The Foundry Releases MODO 801 for Game Designers
|Stuart Parkerson in Apps Monday, April 28, 2014|
The Foundry has released MODO 801 providing new, innovative and significantly enhanced 3D content workflows. In MODO 801, nearly every element of the end-to-end 3D workflow has been improved upon and tweaked in response to extensive customer feedback.
MODO 801 offers workflows for design ideation, game content creation, character animation, and producing high-quality advertising images. Created with artistic workflows in mind, this latest version provides even more out-of-the-box functionality with the introduction of new features like Nodal Shading for complex shader building, and a completely rewritten Referencing workflow for large scene management. There are also updates to core content creation workflows like animation and particles.
MODO 801 highlights:
- Powerful node based texturing with built-in presets making complex tasks accessible to less technical users
- Enhanced dynamics for large scene handling and destruction
- Improved scattering tools for scene layout and environment creation
- New baking and modeling tools specific for games artists
- Big updates to the animation framework, making it easy for users to animate believable characters
- OpencolorIO integration and improved data exchange with The Foundry’s COLLECTIVES
The character animation improvements in MODO 801 not only provide greater control when loading and editing an animation but also provide a framework for users to animate believable characters - a framework that has existed in 2D animation for many years.
Updates in 801 to MODO’s dynamics and particles system make even the most ambitious ideas possible. Effects artists can now simulate flexible ropes and chains, shatter objects to create realistic destruction animations or use the new Glue system to simulate layers with breakable constraints.
Other additions include enhanced snapping that adds precision and intelligence to the modeling process and allows users to create complex sets of snapping conditions. Nodal Shading lets artists create more complex shaders and materials. Rigging and deformers have been updated to add the new Wrap, Lattice and Bezier Deformers.
New COLLECTIVES workflows have been introduced bringing more advanced relighting capabilities in NUKE with the addition of Diffuse Coefficient Outputs. MODO 801 also includes a fully integrated color management pipeline, built on the industry standard OpenColorIO library, ensuring color consistency across all applications in the COLLECTIVES. As part of this work, the data exchange between MODO and MARI now features UDIM import as well as other improvements for working more efficiently with UDIM tiles.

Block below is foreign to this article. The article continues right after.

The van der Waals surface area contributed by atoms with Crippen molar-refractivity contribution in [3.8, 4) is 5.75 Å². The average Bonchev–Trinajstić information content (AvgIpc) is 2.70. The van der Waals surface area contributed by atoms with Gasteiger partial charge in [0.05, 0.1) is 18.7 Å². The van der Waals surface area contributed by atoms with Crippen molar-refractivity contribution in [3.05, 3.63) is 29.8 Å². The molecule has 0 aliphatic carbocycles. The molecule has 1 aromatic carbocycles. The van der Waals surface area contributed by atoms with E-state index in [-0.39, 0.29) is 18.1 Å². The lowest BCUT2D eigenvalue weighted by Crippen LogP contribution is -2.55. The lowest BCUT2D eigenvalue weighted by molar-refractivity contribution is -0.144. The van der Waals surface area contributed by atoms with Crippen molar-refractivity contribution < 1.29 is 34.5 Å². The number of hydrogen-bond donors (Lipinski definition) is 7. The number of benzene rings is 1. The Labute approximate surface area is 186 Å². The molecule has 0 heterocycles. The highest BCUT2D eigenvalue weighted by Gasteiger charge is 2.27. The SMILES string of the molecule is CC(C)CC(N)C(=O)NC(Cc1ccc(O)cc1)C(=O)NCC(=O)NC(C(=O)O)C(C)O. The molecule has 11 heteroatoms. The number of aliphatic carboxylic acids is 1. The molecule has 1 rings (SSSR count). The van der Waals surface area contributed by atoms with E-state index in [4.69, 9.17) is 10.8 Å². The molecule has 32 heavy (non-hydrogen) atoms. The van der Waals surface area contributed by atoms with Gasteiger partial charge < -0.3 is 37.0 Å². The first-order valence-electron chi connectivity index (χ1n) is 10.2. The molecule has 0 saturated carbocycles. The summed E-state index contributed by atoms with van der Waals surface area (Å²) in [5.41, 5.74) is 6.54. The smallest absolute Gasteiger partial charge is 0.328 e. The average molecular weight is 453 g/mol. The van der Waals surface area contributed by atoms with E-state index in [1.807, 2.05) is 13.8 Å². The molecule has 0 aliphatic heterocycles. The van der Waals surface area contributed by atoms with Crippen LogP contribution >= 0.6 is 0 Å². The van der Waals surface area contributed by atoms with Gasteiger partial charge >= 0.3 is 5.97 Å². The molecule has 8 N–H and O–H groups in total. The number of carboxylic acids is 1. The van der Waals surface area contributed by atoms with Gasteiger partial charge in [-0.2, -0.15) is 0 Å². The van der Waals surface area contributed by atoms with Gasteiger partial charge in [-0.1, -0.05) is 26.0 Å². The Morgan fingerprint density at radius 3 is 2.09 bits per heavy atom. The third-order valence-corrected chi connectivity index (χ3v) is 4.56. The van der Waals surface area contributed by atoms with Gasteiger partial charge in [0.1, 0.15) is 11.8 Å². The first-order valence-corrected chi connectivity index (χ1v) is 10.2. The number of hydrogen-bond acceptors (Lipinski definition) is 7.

Hair and fur has been improved in the release. New hair guides can be generated from the base geometry or interpolated from existing guides. Artists can even sketch guides directly on the screen guide and relatively constrain them to the base surface. With these updates, managing complex hairstyles is now a much easier process.
Painting and sculpting enhancements let users paint curved lines across a surface with greater control. The new Auto Scale and 2D/3D curve options for brushes also adds to the powerful painting and sculpting workflows. These painted curves could be used as part of the design’s look, guides for modeling or elements of a sculpt.
Texture baking tools have been upgraded to provide exactly what games artists need. UV Unwrapping can now be handled with better results in less time when editing complex UV layouts. Performance of the UV selection, camera navigation and paint selection processes have all been significantly improved along with new UV unwrap and relax tools that support an Angle Based flattening method. The GL Measures in 801 give artists the ability to expose relevant information in the viewport display, making scenes more readable in a collaborative environment.
Artists and designers will also find a variety of new materials and textures in MODO 801 allowing artists to more easily add realism to scenes containing complex, yet natural phenomena out-of the box. Examples include the ability to simulate the oil-on-water look or the colorful swirls often observed on a soap bubble with the new physically based Thin Film material and much more.
As well as all these key updates, the product has undergone a number of updates and advances across the board.
Read more: http://www.thefoundry.co.uk/about-us/news-awards/m...